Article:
As William Nylander walked down the hallways of the Air Canada Centre — downcast because Sweden was going home without a medal — you got the sense that the young Maple Leafs prospect was getting comfortable with his surroundings.
“It was an amazing experience,” said Nylander. “They showed me a good time in Toronto. I love the fans. Hopefully, I can come back some other time and play here.”
Nylander’s Team Sweden lost the world junior bronze medal game 4-2 to a jubilant, plucky bunch of Slovaks — the Cinderella team of the tournament.
“We wanted to win. When you play for the bronze and you come away like this (with no medal), it’s not good enough,” said Nylander.
Nylander was one of three Leaf prospects playing for a medal on Monday night, with Frederik Gauthier of Canada facing Russia’s Rinat Valiev for gold in the main event.
“All three have been key contributors to their team in different ways,” said Steve Staios, manager of the Leafs player development program. “Just the experience of them being on this type of stage, and seeing how they were able to handle the pressure and play in these situations, we couldn’t be happier.”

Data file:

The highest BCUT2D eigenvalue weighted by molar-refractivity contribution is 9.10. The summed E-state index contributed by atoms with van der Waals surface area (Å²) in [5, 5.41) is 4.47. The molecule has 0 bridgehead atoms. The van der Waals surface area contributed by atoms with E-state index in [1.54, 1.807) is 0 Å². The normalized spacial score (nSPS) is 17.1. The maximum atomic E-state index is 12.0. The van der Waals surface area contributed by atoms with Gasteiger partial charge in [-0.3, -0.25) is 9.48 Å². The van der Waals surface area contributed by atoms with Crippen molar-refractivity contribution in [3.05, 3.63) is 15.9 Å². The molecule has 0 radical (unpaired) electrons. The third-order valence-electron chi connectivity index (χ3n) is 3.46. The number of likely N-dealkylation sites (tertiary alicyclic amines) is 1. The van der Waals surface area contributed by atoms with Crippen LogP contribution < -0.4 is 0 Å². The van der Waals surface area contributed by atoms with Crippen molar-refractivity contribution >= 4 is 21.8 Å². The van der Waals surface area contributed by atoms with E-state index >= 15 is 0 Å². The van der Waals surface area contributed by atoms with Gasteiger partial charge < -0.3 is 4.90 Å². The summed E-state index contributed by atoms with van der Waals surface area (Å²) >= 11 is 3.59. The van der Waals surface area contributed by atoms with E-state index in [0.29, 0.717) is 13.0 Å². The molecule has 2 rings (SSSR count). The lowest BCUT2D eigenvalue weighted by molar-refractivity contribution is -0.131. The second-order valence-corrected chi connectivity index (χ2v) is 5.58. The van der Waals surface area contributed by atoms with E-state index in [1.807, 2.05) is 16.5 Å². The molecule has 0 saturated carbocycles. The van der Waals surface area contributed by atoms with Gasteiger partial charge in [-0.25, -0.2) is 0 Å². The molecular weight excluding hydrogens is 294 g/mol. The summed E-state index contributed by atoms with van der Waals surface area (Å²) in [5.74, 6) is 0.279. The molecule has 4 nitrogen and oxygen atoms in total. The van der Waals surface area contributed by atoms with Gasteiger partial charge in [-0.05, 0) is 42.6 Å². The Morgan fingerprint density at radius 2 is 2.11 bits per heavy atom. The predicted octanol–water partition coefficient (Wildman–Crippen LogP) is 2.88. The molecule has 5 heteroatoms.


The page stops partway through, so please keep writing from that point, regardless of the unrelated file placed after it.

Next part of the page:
The Swedes — perhaps because of Nylander’s presence — were the de facto home team at the ACC through the preliminary round when Team Canada was in Montreal. With three goals and seven assists, he led Sweden in points.
“He’s a great talent, a dynamic player,” said Swedish coach Rikard Gronborg. “He handled the pressure pretty well.”
Nylander is the Leafs’ top prospect, an eighth overall pick from the 2014 draft who returned to MoDo of the Swedish league after being one of the last cuts from camp.
“It was a great experience being here,” said Nylander. “Hearing the fans chant after a goal.”
Staios gushed about all three Leaf prospects.
“William has brought offence and dynamic play,” said Staios. “He showed his speed, creating offensive chances, speed through the neutral zone. The power play really did run through him, him on the half-wall. They had success with him running it.
“We saw what we knew we had in William. But for him to show it on a stage like that and be a key contributor to the team, and have such a great tournament, was great for him and for all of us.”
Valiev, a third-round pick last summer, was a key part of the Russian blue line and ran the power play.
“He was out in key situations, late in games when they needed a goal five-on-five, power play,” said Staios. “He makes that great first pass. His all-around game seems to be pretty good.”
As for Gauthier — picked 21st overall in 2013 — his skating has improved considerably and his defensive awareness and ability to forecheck sees him destined to be a coach’s favourite, even if he has trouble scoring.
“Freddie is moving forward in the right direction,” said Staios. “I feel like his skating has improved as well. For a big man, sometimes it takes some time.”